Merck’s effort to standardize its cash management and payments worldwide by implementing a single global banking interface has produced many benefits, says Mark McDonough, treasurer and vice president at the $48 billion pharmaceutical company. But he acknowledges that the process was not easy.
Before New Jersey-based Merck implemented the global banking strategy, the company’s “transactional banking activities [were] very much geared to local market needs and local market banking processes,” McDonough says. Advances in technology, as well as Merck’s move to a standard global ERP platform and shared-services environment, paved the way for deploying a single payments file format worldwide, an effort that Merck’s treasury began to roll out in 2008.
“What we have done is say to our banks, ‘We will give to you a single payments file,’ and the format of that payments file is standard around the world,” McDonough says. “It can support several types of payments, but it’s a standard interface around the world. We present the same interface to our banking partners in Asia-Pacific and to our banking partners in Europe as we do in North America.”
One early challenge “was understanding how complex that interface was going to need to be,” he says. “We wanted to make sure we met local banking system needs, but not necessarily cater to all of the different transactions we could have had.”
Merck also uses a standard format to receive collections. The global banking strategy employs the ISO 20022 messaging format and relies on SWIFT.
In Europe, Merck’s payments comply with the provisions of the Single Euro Payments Area (SEPA). The company has yet to adopt SEPA direct debits, but McDonough says it plans to do so by the February 2014 deadline.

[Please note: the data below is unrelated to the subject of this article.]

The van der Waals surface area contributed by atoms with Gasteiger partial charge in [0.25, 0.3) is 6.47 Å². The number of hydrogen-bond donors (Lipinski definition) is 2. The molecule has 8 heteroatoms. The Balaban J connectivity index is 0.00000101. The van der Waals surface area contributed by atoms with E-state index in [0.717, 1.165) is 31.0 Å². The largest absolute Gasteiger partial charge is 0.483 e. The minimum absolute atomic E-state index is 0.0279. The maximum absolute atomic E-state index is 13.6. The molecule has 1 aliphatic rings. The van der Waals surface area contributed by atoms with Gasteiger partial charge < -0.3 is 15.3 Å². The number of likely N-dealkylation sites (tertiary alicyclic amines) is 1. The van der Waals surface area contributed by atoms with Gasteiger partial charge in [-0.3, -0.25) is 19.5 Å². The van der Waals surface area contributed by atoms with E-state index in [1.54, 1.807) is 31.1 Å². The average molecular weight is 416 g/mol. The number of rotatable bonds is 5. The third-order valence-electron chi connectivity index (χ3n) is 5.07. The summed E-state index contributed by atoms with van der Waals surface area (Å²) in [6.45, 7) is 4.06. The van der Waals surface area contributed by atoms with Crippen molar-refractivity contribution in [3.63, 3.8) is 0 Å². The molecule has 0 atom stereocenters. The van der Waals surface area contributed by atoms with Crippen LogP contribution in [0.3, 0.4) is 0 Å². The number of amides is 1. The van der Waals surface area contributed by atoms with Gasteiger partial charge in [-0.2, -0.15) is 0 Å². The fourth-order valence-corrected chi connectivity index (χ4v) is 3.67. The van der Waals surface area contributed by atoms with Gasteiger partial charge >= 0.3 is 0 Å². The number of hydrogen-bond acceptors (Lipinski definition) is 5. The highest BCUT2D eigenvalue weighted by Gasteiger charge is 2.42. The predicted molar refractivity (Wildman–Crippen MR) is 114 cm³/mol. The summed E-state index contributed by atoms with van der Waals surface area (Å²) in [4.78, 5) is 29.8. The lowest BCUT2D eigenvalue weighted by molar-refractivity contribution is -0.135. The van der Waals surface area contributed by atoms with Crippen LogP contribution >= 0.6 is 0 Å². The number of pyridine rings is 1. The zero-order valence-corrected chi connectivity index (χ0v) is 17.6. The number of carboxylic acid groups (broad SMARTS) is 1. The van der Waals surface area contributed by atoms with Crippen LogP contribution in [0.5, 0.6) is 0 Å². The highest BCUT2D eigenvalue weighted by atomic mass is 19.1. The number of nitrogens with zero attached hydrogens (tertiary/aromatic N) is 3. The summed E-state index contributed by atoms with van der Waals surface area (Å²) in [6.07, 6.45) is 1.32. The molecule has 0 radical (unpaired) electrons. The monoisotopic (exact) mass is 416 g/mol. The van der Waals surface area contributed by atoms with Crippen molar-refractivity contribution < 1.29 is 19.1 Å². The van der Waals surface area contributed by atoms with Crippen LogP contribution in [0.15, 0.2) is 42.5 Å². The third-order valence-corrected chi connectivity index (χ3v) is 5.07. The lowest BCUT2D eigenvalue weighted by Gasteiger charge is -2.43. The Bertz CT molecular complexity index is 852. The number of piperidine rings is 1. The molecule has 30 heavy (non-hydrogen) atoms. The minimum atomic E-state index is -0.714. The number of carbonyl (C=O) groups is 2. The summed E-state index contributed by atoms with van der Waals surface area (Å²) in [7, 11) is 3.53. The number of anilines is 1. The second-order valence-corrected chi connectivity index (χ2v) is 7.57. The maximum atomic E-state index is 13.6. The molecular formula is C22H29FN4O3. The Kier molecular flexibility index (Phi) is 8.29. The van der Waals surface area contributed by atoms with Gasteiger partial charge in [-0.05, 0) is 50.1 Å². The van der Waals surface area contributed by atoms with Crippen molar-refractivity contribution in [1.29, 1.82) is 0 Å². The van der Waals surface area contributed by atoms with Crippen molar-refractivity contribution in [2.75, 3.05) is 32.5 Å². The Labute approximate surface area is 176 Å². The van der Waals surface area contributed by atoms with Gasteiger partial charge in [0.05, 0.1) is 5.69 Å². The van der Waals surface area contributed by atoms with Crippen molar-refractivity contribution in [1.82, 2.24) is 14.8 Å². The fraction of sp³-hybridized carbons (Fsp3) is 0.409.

Converting Merck’s standing data, such as historical data and information on its vendors and customers and their bank accounts, and insuring that it meets the new ISO standards, has probably been "the biggest challenge," McDonough says.
Asked what advice he would give companies that are considering a similar effort, McDonough says: “It is a fairly significant upfront commitment and investment to move to ISO 20022 and to a global standard interface. You have to be persistent in the beginning.”
But he adds that as Merck’s effort gains “critical mass, we’re beginning to see the benefits—they’re coming through in very large ways now.”
Those benefits include reductions in Merck’s banking fees and costs. “Especially in foreign exchange, we’re able to net out a lot of FX transactions and turn foreign payments into local payments and transactions,” McDonough says. “We also get much greater visibility and the ability to concentrate our cash through the automation involved.”
And Merck’s subsidiaries benefit by being able to cut back on workers employed in supporting banking transactions, since most of those now flow through the company’s banking centers, he says.
Of course, cash management and payments aren’t the only focus for Merck’s treasury. For example, the company increased its dividend this year for the first time since 2004, boosting the payout by 4 cents, or roughly 11%, to 42 cents.
McDonough notes that Merck this year sees its patent expire on its biggest selling drug, asthma medication Singulair. That’s a development that often leads to declining sales, “but we felt confident in the remaining growth drivers of our business,” he says. “We felt like it was time to really think about increasing our dividend because we had increased our returns and cash flow over that time and wanted to express confidence in our ability to bring the company through the Singulair patent expiry.”
Meanwhile, Merck is keeping close watch on Europe’s debt crisis. “We continue to monitor the conditions there and the impact on banks as well as sovereigns,” McDonough says, noting that as a healthcare company, Merck counts sovereign nations as big customers. “So it creates an extra area of concern and focus for us.”
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